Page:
Update: The comment period has now closed. Thank you for everyone who submitted. Please stay tuned for further updates from us in the coming months as we review the comments.
For a number of years now, we have been working hard to update and secure one of the oldest parts of the Internet, the Domain Name System (DNS). We passed a key milestone in that endeavor earlier this year, when we rolled out the technical solution for privacy and security in the DNS – DNS-over-HTTPS (DoH) – to Firefox users in the United States. Given the transformative nature of this technology and our mission commitment to transparency and collaboration, we have consistently sought to implement DoH thoughtfully and inclusively. Therefore, as we explore how to bring the benefits of DoH to Firefox users in different regions of the world, we’re today launching a comment period to help inform our plans.
Before explaining our comment period, it’s first worth clarifying a few things about DoH and how we’re implementing it:
What is the ‘DNS’?
The Domain Name System (DNS for short) is a shared, public database that links a human-friendly name, such as www.mozilla.org, to a computer-friendly series of numbers, called an IP address (e.g. 192.0.2.1). By performing a “lookup” in this database, your web browser is able to find websites on your behalf. Because of how DNS was originally designed decades ago, browsers doing DNS lookups for websites — even for encrypted https:// sites — had to perform these lookups without encryption.
What are the security and privacy concerns with traditional DNS?
Because there is no encryption in traditional DNS, other entities along the way might collect (or even block or change) this data. These entities could include your Internet Service Provider (ISP) if you are connecting via a home network, your mobile network operator (MNO) if you are connecting on your phone, a WiFi hotspot vendor if you are connecting at a coffee shop, and even eavesdroppers in certain scenarios.
In the early days of the Internet, these kinds of threats to people’s privacy and security were known, but not being exploited yet. Today, we know that unencrypted DNS is not only vulnerable to spying but is being exploited, and so we are helping the Internet to make the shift to more secure alternatives. That’s where DoH comes in.
What is DoH and how does it mitigate these problems?
Following the best practice of encrypting HTTP traffic, Mozilla has worked with industry stakeholders at the Internet Engineering Task Force (IETF) to define a DNS encryption technology called DNS over HTTPS or DoH (pronounced “dough”), specified in RFC 8484. It encrypts your DNS requests, and responses are encrypted between your device and the DNS resolver via HTTPS. Because DoH is an emerging Internet standard, operating system vendors and browsers other than Mozilla can also implement it. In fact, Google, Microsoft and Apple have either already implemented or are in late stages of implementing DoH in their respective browsers and/or operating systems, making it a matter of time before it becomes a ubiquitous standard to help improve security on the web.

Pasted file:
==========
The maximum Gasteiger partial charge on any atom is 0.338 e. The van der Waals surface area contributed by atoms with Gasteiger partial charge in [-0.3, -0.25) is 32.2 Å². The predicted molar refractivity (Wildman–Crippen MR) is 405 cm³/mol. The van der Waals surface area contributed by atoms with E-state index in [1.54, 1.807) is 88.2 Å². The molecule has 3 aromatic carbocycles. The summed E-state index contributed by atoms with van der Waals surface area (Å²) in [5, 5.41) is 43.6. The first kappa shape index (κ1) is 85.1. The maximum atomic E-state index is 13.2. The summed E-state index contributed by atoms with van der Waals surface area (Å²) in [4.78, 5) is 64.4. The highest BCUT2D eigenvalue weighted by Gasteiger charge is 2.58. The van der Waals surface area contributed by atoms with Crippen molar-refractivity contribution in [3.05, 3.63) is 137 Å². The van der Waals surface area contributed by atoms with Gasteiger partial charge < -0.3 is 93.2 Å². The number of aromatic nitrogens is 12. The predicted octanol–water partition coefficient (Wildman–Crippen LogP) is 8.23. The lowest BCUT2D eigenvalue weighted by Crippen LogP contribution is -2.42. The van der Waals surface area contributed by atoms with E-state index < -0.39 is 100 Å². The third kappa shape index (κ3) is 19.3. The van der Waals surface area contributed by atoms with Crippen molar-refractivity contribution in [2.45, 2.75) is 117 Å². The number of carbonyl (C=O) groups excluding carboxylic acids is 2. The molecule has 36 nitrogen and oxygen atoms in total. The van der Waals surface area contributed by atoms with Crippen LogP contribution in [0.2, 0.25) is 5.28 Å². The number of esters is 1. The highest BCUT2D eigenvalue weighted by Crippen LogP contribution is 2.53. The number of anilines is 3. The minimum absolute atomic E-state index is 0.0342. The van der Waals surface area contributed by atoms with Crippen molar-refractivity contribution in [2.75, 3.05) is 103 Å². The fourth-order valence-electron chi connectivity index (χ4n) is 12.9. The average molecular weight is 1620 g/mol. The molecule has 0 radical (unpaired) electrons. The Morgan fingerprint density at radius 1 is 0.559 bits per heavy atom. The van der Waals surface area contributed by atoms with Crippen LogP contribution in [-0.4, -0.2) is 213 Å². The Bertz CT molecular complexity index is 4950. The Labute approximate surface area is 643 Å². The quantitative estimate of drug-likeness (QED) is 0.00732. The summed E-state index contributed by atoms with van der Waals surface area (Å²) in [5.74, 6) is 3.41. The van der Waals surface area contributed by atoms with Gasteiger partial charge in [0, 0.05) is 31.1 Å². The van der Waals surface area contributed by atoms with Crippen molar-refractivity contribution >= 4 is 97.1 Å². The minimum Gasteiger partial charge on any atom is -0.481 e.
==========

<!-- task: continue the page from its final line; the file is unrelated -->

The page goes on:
How has Mozilla rolled out DoH so far?
Mozilla has deployed DoH to Firefox users in the United States, and as an opt-in feature for Firefox users in other regions. We are currently exploring how to expand deployment beyond the United States. Consistent with Mozilla’s mission, in countries where we roll out this feature the user is given an explicit choice to accept or decline DoH, with a default-on orientation to protect user privacy and security.
Importantly, our deployment of DoH adds an extra layer of user protection beyond simple encryption of DNS lookups. Our deployment includes a Trusted Recursive Resolver (TRR) program, whereby DoH lookups are routed only to DNS providers who have made binding legal commitments to adopt extra protections for user data (e.g., to limit data retention to operational purposes and to not sell or share user data with other parties). Firefox’s deployment of DoH is also designed to respect ISP offered parental control services where users have opted into them and offers techniques for it to operate with enterprise deployment policies.
The comment period
As we explore bringing the benefits of DoH to more users, in parallel, we’re launching a comment period to crowdsource ideas, recommendations, and insights that can help us maximise the security and privacy-enhancing benefits of our implementation of DoH in new regions. We welcome contributions for anyone who cares about the growth of a healthy, rights-protective and secure Internet.
Engaging with the Mozilla DoH implementation comment period
- Length: The global public comment period will last for a total of 45 days, starting from November 19, 2020 and ending on January 4, 2021. Update: The deadline of the comment period has been extended to January 20 2021.
- Audience: The consultation is open to all relevant stakeholders interested in a more secure, open and healthier Internet across the globe.
- Questions for Consultation: A detailed set of questions which serve as a framework for the consultation are available here. It is not mandatory to respond to all questions.
- Submitting comments: All responses can be submitted in plaintext or in the form of an accessible pdf to firstname.lastname@example.org.
Unless the author/authors explicitly opt-out in the email in which they submit their responses, all genuine responses will be made available publicly on our blog. Submissions that violate our Community Participation Guidelines will not be published.
Our goal is that DoH becomes as ubiquitous for DNS as HTTPS is for web traffic, supported by ISPs, MNOs, and enterprises worldwide to help protect both end users and DNS providers themselves. We hope this public comment will take us closer to that goal, and we look forward to hearing from stakeholders around the world in creating a healthier Internet.